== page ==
Summary and Info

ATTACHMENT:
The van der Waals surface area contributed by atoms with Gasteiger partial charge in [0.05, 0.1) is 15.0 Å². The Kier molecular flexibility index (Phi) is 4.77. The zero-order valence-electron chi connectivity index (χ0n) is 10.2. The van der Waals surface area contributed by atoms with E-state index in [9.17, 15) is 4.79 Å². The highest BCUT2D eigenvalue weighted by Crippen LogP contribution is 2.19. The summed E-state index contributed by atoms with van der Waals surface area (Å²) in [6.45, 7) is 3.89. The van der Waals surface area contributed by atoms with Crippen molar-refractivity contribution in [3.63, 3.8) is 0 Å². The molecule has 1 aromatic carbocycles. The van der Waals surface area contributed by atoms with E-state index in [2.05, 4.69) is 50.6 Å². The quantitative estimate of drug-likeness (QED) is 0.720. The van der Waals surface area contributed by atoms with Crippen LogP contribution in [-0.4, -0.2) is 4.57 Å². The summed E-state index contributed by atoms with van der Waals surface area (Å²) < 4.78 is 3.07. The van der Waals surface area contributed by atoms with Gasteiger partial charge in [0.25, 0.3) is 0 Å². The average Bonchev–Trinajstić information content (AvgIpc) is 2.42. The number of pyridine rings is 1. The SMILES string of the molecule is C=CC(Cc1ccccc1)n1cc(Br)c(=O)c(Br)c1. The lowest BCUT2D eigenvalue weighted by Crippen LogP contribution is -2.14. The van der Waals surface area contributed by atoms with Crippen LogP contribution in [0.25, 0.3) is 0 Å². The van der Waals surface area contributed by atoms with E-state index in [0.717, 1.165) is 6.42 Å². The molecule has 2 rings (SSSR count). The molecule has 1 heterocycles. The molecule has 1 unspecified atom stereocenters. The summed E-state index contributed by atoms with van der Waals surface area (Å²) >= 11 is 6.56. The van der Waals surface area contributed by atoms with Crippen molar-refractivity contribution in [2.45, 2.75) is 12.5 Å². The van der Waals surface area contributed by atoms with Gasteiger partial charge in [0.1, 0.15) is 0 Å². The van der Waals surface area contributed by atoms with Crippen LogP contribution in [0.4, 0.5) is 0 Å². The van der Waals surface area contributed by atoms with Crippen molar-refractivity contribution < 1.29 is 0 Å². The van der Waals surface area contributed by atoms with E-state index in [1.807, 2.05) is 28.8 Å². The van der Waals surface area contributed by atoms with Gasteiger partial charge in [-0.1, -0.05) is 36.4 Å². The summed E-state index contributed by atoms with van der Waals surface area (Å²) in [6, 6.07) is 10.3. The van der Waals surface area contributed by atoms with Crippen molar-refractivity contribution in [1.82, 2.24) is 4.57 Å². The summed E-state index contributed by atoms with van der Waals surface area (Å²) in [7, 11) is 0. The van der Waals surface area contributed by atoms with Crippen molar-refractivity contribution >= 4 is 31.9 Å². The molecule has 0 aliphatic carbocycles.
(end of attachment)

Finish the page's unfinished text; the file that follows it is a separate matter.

This work reviews the characterization of air quality as it pertains to specific emission sources and their environmental effect. Since emissions from multiple sources impact the same location, a multi-disciplinary approach is needed to relate atmospheric processes to terrestrial vegetation.As global industrial expansions continue, air quality is no longer governed by isolated point sources (e.g., a single coal-fired power plant), but by source clusters or complexes. Although air quality regulations are designed to protect the environment against possible adverse effects, any mitigative measures through emission control must account for the specific source(s) of concern. This is complicated by the fact that multiple sources often emit the same air pollutant of environmental concern (for example, sulphur dioxide). To address these issues, atmospheric receptor models have been developed and are continually being improved. Receptor models allow the quantification of the contribution of individual air pollutant emission sources to the air quality at a given location. The benefits of any air quality control measures based on receptor modelling must be verified by assessing changes or betterment in environmental impacts. Until now, such an approach has not been well integrated and practiced. This book provides the needed concepts and methods in conducting the studies to establish cause and effect relationships under ambient conditions, which is valuable not only to industrialized nations, but also to the policy makers in developing nations. .Offers approaches for identifying the emissions components from specific air pollution sources.Details methods for using pollutant accumulation in plants for ecological effects assessment.Establishes cause (air quality) and effect (plant responses) relationships under ambient conditions
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